eHealth or e-health is short for electronic health, and refers broadly to the use of technology and specifically electronic communication within healthcare environments. eHealth is frequently used to describe health initiatives that use the nternet as a way of delivering health information, data, or services. eHealth can also include initiatives on mobile phones, tablets and other mHealth initiatives as well.
Broadly speaking, eHealth refers to new digitally-driven health initiatives for both consumers, healthcare providers (such as doctors and hospitals) and healthcare payers (insurance companies).
eHealth applications are the software and services that manage, transmit, store or record information used in the delivery of healthcare treatment, payment or record keeping. Typically eHealth applications use the Internet to transmit and store patient data either for a provider or payer. These eHealth applications are used by doctors, hospitals, insurance providers to record patient health information, called protected health information or PHI.
eHealth applications come in a wide variety of application uses, devices, form factors and more. eHealth can include electronic health records (EHR) or electronic medical records (EMR) providers and software systems, such as EPIC EMR, along with mHealth applications such as Apple's new Healthkit and Health application.
If you're developing eHealth applications, it's important to understand what types of applications are governed by HIPAA, the Health Insurance Portability and Accountability Act. Applications that manage PHI are required by law to be HIPAA compliant.
HIPAA sets the standard for protecting sensitive patient data in eHealth applications. Signed into law in 1996, HIPAA was initially created to help the public with insurance portability. In addition, they built a series of privacy tools to protect healthcare data, including in eHealth applications.
For application developers, the first thing you need to determine is if your eHealth app will collect, store, or transmit protected health information (PHI) which is regulated by HIPAA. PHI in an electronic format is also referred to as ePHI.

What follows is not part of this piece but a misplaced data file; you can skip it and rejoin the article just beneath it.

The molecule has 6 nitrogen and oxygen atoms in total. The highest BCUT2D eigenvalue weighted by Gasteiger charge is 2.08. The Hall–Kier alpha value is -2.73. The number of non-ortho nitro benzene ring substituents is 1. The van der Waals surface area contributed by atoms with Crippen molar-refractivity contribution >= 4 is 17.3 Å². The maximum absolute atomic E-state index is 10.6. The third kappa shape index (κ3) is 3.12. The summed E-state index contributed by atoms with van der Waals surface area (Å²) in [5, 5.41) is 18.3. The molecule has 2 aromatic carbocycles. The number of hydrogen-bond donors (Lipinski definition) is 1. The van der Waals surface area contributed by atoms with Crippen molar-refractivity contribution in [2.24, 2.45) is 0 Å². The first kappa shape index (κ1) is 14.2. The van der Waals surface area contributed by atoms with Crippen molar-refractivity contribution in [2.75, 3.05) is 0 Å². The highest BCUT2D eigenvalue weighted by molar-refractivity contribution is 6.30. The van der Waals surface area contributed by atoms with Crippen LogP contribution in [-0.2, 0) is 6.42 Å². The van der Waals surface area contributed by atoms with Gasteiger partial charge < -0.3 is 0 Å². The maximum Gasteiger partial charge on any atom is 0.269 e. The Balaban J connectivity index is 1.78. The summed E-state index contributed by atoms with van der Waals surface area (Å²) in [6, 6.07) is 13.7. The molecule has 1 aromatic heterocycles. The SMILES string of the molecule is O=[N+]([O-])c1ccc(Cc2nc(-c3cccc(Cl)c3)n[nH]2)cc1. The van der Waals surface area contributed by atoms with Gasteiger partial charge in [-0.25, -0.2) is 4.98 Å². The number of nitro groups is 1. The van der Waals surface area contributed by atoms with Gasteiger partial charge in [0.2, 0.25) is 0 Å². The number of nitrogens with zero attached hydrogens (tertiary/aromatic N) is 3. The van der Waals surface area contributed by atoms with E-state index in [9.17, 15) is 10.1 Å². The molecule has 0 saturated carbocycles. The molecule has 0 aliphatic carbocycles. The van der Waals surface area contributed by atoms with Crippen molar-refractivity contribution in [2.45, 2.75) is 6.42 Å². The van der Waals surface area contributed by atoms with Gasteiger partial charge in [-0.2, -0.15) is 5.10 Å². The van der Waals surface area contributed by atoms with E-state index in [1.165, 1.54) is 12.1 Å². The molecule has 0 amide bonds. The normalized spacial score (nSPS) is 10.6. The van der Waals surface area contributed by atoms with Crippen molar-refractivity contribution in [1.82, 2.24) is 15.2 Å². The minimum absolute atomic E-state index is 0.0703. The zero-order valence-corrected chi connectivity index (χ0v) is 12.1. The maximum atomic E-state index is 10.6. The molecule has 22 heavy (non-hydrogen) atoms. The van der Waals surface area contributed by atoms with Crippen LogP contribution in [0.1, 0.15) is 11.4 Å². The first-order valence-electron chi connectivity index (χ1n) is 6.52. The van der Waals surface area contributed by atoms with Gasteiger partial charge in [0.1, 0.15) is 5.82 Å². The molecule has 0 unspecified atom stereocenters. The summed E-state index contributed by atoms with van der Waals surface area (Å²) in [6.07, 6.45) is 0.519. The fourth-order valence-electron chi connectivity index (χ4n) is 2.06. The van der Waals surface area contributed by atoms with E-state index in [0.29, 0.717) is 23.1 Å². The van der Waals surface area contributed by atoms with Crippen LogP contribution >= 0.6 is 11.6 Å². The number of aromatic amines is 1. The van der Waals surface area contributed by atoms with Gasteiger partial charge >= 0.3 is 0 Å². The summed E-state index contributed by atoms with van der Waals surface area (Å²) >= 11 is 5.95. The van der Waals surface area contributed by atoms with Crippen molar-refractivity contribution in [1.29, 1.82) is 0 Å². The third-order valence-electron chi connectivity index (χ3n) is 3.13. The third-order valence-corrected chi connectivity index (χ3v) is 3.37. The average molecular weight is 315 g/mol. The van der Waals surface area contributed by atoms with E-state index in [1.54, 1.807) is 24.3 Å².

PHI is any information in a medical record that can be used to identify an individual including: medical records, billing information, health insurance information, and any individually identifiable health information. These obviously include data in EMR and EHRs as well.
If the data collected will not be personally identifiable, or if the data won't be shared with covered entities (such as a doctor) then the eHealth application does not need to be HIPAA compliant. A digital pedometer, for example, does not fall under HIPAA compliance guidelines.
eHealth applications that store, transmit, or share PHI need to be HIPAA compliant. If you plan on exchanging or interacting with covered entities (such as a doctor's office), then you need to be HIPAA compliant.
If you are building an eHealth application that uses non-personally identifiable information, or are not going to be sharing the information with a covered entity, then you do not need to be HIPAA compliant.
If you plan on building an eHealth application that will handle PHI then you'll want to ensure that you're in compliance with HIPAA requirements. Using a service like TrueVault will ensure that you meet the technical and physical safeguards required to make your eHealth app HIPAA compliant. Learn more about TrueVault.
Even if you're using a HIPAA compliant hosting company for HIPAA file storage it does not mean your eHealth app is compliant. Most HIPAA compliant hosting solutions only address the physical safeguard requirements.
TrueVault's HIPAA compliant healthcare API can help make your eHealth app compliant. Try it now for free, no credit card required, and no charges until you activate your account.